Web Stories Tuesday, June 25

Terry Williams, the Black dog walker whose home was burned Tuesday morning, told NBC News that the fire that has left him and his parents homeless came after 14 years of racist attacks.

“This has been going on since I started my business,” Williams, 49, said. “I have been called the N-word and other racist terms ever since I’ve walked my dogs or clients’ dogs in the park. At a certain point, it gets to be too much. That’s where we are now.”

The San Francisco Police Department has not identified a suspect in the fire. Previously, the department said it was investigating the sending of packages that contained racist threats against Williams to his home as hate crimes but has not identified a suspect in that case either, or whether they are related. 

Williams said he found two packages, on April 26 and May 5, at the row house he lived in with his parents. 

@SFFDPIO / via X

One package was in a plastic bag with the words “gangster,” “thug” and other negative terms about Black people on it. Inside that bag, he told ABC San Francisco affiliate  KGO-TV, was a photo of him with racial epithets written on it and a stuffed doll with a noose around its neck and racist vitriol scrawled across it.

Williams told NBC News Wednesday night that he had also received three postcards that were laced with racist epithets against him.

“A lot of people in San Francisco do not like other people, Black people. It’s evident,” he said. “This is supposed to be liberal California, but I’ve experienced a lot of just wild racism. I try to be myself, to speak to people on the street and to be happy. But after so many years of being called the N-word while walking dogs, it wears you down. 

“Now, look at this: We don’t have a house anymore. Everything we had in that house is gone now. And for what? Because I’m Black? It’s ridiculous. It’s sad. Racism has never really left. It’s prevalent as ever. This is about my family and my life, and I take that seriously.”

His parents, 79 and 81, were at home when the fire began. Firefighters had to rescue his parents from the second and third floors, according to a fire department spokesperson. Williams said his mother spent a few days in the hospital suffering from smoke inhalation, and his father sustained burns to his head.

“It has been bad, but you never expect to get your home burned down,” Williams said. “We have to start over.” 

Since the fire, Williams said he has received dozens of letters and notes that are plastered on the boarded-up garage doors of his torched home. The notes tell him to not move and keep his head up. Other notes condemn the racism he has faced all these years.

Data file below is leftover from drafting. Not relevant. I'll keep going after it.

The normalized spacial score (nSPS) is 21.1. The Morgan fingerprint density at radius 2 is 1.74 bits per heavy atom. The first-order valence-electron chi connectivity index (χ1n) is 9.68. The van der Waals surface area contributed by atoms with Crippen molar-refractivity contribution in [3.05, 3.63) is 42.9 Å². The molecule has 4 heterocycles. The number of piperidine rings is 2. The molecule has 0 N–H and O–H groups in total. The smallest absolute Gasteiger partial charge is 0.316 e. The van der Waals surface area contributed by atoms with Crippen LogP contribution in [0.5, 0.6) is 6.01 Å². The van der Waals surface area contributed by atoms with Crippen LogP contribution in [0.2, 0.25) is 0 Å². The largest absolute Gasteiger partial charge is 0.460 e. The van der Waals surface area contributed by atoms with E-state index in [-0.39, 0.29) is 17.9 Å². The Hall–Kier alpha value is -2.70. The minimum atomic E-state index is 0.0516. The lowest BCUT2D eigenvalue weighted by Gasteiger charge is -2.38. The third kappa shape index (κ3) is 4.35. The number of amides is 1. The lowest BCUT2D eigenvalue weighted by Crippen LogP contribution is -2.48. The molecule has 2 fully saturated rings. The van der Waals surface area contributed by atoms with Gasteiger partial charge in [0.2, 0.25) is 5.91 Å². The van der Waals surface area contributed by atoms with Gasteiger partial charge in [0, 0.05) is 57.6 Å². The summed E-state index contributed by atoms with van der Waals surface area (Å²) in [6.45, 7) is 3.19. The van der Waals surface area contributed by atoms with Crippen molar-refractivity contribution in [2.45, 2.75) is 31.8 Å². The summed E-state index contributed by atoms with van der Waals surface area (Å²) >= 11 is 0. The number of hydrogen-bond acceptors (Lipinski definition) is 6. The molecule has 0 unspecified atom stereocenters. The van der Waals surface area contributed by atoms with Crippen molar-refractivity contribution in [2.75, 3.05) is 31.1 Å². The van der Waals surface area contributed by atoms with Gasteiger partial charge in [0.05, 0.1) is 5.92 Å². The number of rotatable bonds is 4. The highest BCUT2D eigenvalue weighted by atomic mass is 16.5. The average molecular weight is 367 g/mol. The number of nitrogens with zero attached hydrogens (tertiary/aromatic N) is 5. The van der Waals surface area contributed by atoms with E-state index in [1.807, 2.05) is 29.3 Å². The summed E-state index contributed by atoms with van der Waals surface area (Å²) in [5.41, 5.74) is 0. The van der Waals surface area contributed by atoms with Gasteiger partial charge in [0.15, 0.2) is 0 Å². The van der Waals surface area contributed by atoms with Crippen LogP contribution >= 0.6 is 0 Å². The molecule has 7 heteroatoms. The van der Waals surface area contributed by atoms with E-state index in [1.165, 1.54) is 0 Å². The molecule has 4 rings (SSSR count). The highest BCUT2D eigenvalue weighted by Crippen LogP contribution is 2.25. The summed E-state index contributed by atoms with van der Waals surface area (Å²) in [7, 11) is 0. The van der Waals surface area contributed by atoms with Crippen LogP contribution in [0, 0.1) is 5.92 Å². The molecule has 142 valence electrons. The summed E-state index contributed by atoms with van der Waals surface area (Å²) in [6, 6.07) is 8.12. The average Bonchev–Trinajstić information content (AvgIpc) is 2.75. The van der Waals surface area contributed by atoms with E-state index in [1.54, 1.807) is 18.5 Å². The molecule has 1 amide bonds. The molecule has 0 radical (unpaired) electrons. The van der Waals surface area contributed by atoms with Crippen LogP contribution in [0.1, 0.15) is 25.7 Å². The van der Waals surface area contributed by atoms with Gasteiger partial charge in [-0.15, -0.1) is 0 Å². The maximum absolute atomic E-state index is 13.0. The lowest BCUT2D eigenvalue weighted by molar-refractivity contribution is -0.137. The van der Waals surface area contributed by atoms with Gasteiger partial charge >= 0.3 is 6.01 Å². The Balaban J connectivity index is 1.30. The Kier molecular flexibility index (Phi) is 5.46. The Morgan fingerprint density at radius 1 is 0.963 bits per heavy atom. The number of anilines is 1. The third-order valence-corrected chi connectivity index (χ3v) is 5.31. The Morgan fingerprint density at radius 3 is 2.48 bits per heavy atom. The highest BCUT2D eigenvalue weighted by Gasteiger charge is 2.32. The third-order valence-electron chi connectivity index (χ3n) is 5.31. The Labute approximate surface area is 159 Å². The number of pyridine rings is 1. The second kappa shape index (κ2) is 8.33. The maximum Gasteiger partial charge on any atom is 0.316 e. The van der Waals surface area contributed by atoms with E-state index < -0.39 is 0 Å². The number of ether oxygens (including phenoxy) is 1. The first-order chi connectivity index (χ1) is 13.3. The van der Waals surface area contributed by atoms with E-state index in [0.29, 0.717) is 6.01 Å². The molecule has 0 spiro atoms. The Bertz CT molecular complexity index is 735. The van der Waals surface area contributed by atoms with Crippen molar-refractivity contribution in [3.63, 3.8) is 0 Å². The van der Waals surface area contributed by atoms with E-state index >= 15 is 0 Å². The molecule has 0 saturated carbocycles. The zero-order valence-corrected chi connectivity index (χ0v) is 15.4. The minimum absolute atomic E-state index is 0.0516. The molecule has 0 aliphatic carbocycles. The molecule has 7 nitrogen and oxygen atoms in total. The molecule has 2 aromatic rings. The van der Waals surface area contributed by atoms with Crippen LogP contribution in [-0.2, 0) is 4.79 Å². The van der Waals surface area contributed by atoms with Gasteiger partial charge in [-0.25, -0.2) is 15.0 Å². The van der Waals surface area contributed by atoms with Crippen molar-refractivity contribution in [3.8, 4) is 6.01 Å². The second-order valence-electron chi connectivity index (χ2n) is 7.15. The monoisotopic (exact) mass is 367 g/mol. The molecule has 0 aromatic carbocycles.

Neighbors post supportive notes on the boarded up exterior Terry Williams’ home
Katrina Queirolo

“It helps, people letting me know they care, man. It helps mentally. It really shut me down for a second. Without that, I don’t think I’d be able to survive this,” Williams said. “There are some cool people, people from all ethnic backgrounds, who are really supporting us. They are showing that there are some good people out here who care about people.”

Williams said he has appreciated the outpouring of help and solidarity he has received from neighbors in his multiethnic community. A community supporter, Katrina Queirolo, launched the “Support Terry’s Family Rebuild After Fire” campaign on GoFundMe to help the Williams family. 

“We are grateful,” he said. “It’s not everyone here that’s racist. But there are enough to make life hell for some people. I don’t know why that is the case. I don’t bother anyone. I just walk dogs as a Black man in an area where white people live. And they hold that against me. It’s sad.”

Terry Williams
Katrina Queirolo

Moreover, Williams said his business began falling off a few years ago because of constant “false complaints” about him and his three Rottweilers “who are trained and disciplined. They have not attacked anyone’s dog or any person.” He said he used to walked up to 14 dogs a day. Now, he’s down to five.

He recalled asking a white friend to stay with him to verify to police that his dogs had not attacked anyone else’s dog. 

“I told him, ‘If you leave here, I’m going to jail.’ He didn’t believe me. I told him that if a white lady calls the cops on a Black man, you’re guilty until proven innocent here. He said, ‘OK, I got you, brother.’”

He called parks in San Francisco the “last haven for white people — and some don’t want others in there.” 

But Williams, buoyed by the support of many in the community, said he plans to stay. 

“Friends have told me to just move or don’t walk dogs in the park.’” he said. “But I’m not going anywhere. My father was in the Army; he taught me to fight. These people doing racist things may have won the battle so far. But they haven’t won the war. I’m going to fight.”

Read the full article here


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